Boulos’s installation All that Is Solid Melts into Air (2008), comprised of two large-scale videos, presents two communities on opposite ends of the world, each locked in a struggle to control oil. Oil surrounds us on a daily basis, and yet we are scarcely aware of its source or presence; when refined into products, petroleum gives no clue as to its origin or its physical form. Boulos’s installation, however, begins to make visible the mechanisms of this process of abstraction, and the political conditions that these objects conceal. In one video, Boulos shows traders in the Chicago Mercantile Exchange on the first day of the 2008 credit crisis. In the other video, Boulos presents footage of his experience living with Nigerian fishermen—members of the militant group Movement for the Emancipation of the Niger Delta, which opposes through violent means the exploitation of people and devastation of the environment in one of the largest oil fields in the world. The individuals in these two landscapes are connected through a desire to control petroleum, which vanishes into thin air, in the first instance through financial speculation, and in the second through corporate regulation of Nigerian mines.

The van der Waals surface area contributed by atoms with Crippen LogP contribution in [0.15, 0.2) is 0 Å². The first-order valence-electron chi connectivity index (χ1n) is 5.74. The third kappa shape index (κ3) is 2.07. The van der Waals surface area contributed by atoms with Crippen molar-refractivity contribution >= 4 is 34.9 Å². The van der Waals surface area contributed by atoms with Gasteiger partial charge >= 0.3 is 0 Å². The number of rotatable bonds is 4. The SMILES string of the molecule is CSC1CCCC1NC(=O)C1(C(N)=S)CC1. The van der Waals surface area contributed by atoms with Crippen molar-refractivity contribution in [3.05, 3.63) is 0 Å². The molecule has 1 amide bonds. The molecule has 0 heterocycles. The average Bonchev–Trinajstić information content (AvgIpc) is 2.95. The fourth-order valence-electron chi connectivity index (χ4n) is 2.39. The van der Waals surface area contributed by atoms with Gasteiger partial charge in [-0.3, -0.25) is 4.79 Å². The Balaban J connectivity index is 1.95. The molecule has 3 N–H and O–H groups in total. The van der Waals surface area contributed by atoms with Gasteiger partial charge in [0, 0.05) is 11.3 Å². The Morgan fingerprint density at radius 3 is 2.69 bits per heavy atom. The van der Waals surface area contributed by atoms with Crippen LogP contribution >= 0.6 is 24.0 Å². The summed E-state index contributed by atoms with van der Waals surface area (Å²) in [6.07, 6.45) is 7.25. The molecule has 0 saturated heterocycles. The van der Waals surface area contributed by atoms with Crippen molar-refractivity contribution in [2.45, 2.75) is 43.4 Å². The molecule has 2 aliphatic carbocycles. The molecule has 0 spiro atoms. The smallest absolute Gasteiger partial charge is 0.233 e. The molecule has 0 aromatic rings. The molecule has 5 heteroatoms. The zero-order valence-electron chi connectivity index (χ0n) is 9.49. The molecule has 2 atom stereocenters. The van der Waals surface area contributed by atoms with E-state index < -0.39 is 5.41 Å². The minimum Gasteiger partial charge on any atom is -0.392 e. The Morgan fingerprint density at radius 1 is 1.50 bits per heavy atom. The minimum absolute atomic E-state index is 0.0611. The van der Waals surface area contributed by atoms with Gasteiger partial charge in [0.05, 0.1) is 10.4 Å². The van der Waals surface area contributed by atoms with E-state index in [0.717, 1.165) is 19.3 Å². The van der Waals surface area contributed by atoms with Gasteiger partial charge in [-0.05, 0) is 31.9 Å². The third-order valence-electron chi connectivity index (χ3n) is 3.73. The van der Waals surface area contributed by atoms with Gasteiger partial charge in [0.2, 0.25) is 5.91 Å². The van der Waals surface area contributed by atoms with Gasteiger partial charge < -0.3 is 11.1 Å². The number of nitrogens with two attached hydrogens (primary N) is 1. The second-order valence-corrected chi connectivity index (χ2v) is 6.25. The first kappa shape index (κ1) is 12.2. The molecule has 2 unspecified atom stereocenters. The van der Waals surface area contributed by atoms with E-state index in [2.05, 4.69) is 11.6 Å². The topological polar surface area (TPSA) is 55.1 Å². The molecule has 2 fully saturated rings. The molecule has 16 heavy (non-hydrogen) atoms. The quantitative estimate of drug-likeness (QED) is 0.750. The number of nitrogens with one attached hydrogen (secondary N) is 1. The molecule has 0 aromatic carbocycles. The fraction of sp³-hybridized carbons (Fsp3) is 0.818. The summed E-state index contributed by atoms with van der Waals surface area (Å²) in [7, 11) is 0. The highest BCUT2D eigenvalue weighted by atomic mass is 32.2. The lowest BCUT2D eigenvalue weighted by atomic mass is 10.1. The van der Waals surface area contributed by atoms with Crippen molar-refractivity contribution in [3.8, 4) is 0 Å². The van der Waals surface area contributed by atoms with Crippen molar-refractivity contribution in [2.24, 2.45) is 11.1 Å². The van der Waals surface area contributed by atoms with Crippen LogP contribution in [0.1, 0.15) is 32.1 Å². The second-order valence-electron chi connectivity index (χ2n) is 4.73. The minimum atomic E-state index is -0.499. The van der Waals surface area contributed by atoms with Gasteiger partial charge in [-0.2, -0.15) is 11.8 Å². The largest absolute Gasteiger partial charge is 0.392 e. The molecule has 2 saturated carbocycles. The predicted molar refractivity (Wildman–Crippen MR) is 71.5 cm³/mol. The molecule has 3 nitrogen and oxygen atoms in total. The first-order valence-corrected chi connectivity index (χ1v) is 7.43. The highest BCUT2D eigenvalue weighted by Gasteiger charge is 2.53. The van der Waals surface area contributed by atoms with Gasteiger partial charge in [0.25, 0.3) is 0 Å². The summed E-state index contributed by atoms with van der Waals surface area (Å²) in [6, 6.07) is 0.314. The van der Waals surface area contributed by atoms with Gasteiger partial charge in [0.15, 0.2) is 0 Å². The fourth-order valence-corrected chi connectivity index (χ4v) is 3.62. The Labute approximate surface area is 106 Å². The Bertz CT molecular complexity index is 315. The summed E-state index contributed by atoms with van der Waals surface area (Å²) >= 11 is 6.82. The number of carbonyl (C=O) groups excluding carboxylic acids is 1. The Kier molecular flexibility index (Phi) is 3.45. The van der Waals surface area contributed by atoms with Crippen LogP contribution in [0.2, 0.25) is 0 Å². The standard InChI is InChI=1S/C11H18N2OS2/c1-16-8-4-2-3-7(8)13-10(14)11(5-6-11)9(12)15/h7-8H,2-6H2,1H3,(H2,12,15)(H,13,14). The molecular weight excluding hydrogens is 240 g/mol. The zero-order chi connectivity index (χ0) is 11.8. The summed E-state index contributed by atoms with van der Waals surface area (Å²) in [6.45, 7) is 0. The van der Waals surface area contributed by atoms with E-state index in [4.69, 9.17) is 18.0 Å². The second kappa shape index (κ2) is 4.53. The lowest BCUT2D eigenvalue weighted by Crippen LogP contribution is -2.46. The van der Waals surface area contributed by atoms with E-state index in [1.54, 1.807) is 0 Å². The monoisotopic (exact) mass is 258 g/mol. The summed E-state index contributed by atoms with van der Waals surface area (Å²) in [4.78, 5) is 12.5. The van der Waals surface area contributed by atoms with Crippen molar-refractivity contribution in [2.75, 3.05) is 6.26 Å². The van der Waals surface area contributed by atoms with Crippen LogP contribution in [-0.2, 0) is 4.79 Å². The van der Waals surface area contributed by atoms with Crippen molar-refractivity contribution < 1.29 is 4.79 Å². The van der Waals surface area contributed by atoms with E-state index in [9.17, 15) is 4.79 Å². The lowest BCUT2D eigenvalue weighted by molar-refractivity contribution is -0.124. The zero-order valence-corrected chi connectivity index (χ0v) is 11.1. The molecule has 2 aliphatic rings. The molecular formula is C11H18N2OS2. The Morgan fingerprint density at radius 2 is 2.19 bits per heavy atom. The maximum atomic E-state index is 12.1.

All that Is Solid Melts into Air provokes timely questions about the ongoing fight over natural resources, and the power of social mechanisms, such as financial derivatives, to shape the lives of individuals and communities while obfuscating their very connection to those affected. Mark Boulos (American, b. 1975) is an artist and filmmaker who lives and works in Amsterdam and London. He studied visual art at the Rijksakademie in Holland as a Fulbright Scholar, documentary filmmaking at the National Film and Television School in England, and philosophy at Swarthmore College and Deep Springs College.
Organized by Cara Starke, former Assistant Curator, and Stephanie Weber, Curatorial Assistant, Department of Media and Performance Art.
The Elaine Dannheisser Projects Series is made possible in part by The Junior Associates of The Museum of Modern Art.